Going "No Contact" with your Narcissistic Parent: Good or Bad? (2)
By: Beth McHugh 2010
In the first article in this series (see link below) we looked at how it is almost the norm to get locked into a cycle of going no contact (NC) with your narcissistic parent and what drives some of the mechanisms behind the coming and goings of the adult child of an NPD parent.
To successfully go no contact and to be able to sustain NC, without feelings of guilt, intrusive thoughts, daydreaming of a different parent and other problems such as anxiety and depression, it is important to go no contact for the right reasons.
This seldom comes without intensive work on the self, either through extensive journaling or seeking the help of a therapist who is skilled in the area of narcissistic entrapment.
As previously stated, to cease contact after an argument seldom works because the adult child of the narcissist has not worked through the various processes needed to maintain autonomy from the parent. If there is still hope that the parent will change, if there is still hope that the parent will tell the adult child that they are valued and loved, if there is still hope that you, the adult child of the narcissist can somehow "fix" or please the parent, then attempting to go no contact is doomed to failure because it only brings additional problems to the victim of the narcissist.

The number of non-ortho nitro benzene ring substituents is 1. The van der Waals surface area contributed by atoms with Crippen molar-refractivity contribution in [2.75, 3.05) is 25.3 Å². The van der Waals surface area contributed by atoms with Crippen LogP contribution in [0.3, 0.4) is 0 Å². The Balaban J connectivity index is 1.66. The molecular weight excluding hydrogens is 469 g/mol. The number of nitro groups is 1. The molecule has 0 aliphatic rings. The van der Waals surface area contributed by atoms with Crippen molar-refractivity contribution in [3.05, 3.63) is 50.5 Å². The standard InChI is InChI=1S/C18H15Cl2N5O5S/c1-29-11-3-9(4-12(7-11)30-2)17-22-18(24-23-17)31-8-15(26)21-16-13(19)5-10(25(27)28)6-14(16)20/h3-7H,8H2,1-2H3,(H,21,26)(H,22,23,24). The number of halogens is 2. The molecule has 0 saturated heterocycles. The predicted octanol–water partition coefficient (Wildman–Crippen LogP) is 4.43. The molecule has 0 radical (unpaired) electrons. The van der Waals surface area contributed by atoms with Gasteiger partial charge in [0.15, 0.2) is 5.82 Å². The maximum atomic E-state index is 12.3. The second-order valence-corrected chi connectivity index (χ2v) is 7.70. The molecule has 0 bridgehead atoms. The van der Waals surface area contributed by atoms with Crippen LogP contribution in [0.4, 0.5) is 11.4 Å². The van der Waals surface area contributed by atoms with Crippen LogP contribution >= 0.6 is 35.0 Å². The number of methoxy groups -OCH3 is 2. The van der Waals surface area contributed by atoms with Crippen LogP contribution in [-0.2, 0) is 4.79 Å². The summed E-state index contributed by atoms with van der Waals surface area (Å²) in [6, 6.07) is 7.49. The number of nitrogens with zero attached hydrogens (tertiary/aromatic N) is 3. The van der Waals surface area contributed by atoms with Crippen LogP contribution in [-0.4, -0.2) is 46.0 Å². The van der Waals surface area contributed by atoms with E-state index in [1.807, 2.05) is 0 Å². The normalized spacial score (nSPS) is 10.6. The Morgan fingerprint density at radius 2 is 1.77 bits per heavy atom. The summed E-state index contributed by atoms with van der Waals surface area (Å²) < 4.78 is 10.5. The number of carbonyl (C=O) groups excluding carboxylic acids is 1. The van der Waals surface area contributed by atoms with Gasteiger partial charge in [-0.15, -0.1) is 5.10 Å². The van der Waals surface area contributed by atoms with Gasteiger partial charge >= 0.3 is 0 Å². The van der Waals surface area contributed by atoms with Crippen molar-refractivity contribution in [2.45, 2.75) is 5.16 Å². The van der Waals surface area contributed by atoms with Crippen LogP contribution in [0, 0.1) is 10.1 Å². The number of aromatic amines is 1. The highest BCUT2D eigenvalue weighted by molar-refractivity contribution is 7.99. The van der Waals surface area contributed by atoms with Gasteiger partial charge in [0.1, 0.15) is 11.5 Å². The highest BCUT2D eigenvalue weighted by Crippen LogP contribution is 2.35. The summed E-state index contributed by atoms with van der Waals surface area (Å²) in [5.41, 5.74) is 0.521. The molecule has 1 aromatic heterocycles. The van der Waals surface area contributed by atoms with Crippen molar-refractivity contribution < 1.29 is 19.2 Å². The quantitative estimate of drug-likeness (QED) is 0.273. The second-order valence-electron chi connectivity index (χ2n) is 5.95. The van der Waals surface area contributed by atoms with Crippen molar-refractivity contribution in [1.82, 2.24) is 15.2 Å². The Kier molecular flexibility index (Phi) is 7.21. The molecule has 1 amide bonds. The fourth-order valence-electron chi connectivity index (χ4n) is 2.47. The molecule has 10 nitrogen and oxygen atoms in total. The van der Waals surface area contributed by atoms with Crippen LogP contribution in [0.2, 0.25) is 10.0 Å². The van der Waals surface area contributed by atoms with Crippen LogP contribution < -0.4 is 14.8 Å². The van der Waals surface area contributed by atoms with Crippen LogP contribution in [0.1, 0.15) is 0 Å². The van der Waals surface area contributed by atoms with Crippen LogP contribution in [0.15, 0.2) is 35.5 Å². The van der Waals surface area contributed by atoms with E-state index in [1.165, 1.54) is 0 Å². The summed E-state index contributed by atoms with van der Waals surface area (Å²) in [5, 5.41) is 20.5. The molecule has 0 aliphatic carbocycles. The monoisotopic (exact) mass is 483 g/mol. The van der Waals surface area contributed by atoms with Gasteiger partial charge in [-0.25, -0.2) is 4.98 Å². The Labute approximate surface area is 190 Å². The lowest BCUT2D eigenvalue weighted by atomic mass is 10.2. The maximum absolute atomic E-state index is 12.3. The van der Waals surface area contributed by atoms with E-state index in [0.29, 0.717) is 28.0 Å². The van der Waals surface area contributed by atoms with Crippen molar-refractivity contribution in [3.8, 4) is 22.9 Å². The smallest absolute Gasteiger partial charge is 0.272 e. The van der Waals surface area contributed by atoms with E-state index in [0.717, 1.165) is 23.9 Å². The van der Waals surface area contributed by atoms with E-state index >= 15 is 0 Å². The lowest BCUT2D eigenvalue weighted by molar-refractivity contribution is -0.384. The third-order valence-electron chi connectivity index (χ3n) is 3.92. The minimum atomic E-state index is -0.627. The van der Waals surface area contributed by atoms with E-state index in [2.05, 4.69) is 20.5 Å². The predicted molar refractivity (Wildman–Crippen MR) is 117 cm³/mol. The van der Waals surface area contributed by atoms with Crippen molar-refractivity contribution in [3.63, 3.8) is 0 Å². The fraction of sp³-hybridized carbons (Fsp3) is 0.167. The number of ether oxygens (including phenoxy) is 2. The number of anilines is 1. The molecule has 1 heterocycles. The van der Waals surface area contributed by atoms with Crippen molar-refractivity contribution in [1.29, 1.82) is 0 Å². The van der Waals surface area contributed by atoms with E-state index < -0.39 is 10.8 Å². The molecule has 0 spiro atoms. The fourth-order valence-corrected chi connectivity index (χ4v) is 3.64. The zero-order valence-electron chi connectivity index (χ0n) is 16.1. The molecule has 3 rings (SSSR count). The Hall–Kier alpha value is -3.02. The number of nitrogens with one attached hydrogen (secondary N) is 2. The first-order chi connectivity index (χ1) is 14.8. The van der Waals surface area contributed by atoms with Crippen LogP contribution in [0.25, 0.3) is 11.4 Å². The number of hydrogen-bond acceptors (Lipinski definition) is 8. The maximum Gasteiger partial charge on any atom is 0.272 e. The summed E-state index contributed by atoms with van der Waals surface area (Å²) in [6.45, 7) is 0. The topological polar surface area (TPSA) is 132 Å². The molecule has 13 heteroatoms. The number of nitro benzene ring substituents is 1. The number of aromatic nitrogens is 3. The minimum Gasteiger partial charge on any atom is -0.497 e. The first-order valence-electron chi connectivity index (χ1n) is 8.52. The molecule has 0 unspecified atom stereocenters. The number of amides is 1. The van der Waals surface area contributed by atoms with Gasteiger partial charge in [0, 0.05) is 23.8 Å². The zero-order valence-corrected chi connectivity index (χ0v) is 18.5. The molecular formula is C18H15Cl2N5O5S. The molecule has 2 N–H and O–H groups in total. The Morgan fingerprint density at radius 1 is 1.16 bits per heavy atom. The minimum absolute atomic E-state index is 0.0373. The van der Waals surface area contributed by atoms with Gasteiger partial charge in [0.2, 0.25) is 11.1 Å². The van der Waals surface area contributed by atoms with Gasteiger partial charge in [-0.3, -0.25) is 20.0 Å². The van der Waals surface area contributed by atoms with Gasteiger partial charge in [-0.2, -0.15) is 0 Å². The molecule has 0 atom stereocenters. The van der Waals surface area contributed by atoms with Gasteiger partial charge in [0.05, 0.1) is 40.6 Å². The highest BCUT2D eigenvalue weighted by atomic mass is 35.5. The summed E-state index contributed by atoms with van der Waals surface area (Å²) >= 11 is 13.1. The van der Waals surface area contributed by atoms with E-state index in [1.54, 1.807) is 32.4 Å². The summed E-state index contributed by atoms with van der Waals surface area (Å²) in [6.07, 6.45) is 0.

Not only does the former still carry the burden of pain from being brought up by a narcissistic parent, but also the burden of guilt in leaving a parent, of being a "bad" son or daughter, of not doing the "right" thing, as deemed by society, all kick into place.
As the adult child of an NPD parent already has a heavy life load, it is never advisable to try to cut the lines communication permanently because it solves very little.
In many cases, it is not wise to go no contact at all, especially when the parent is aging and frail. Although narcissists are tyrants on the surface, they are emotionally fragile creatures and the victim of a parent such as this may require therapy to enable them to see this fact. Also, there is the question that most emotionally healthy people in this situation struggle with as their parent ages. And that is, learning to walk that difficult line of being humane to their parent without being swallowed up into a narcissistic black hole.
Learning to understand the mechanics of NPD, detaching in your mind from your parent, learning to set strong boundaries - all are needed whether you decide to go no contact or not. There can be no real peace until your own sense of self is restored and a full understanding of the brainwashing that takes place between a narcissistic parent and their child is both understood and unraveled.
By the time that is achieved, the question of going no contact is really a moot point. Conquering your own false beliefs means that you can withstand the tirades of the parent and stay centered yourself. When this happens, you can then freely grieve for what you have lost and are free to go on with your life without the shadow of your parent always tailing you.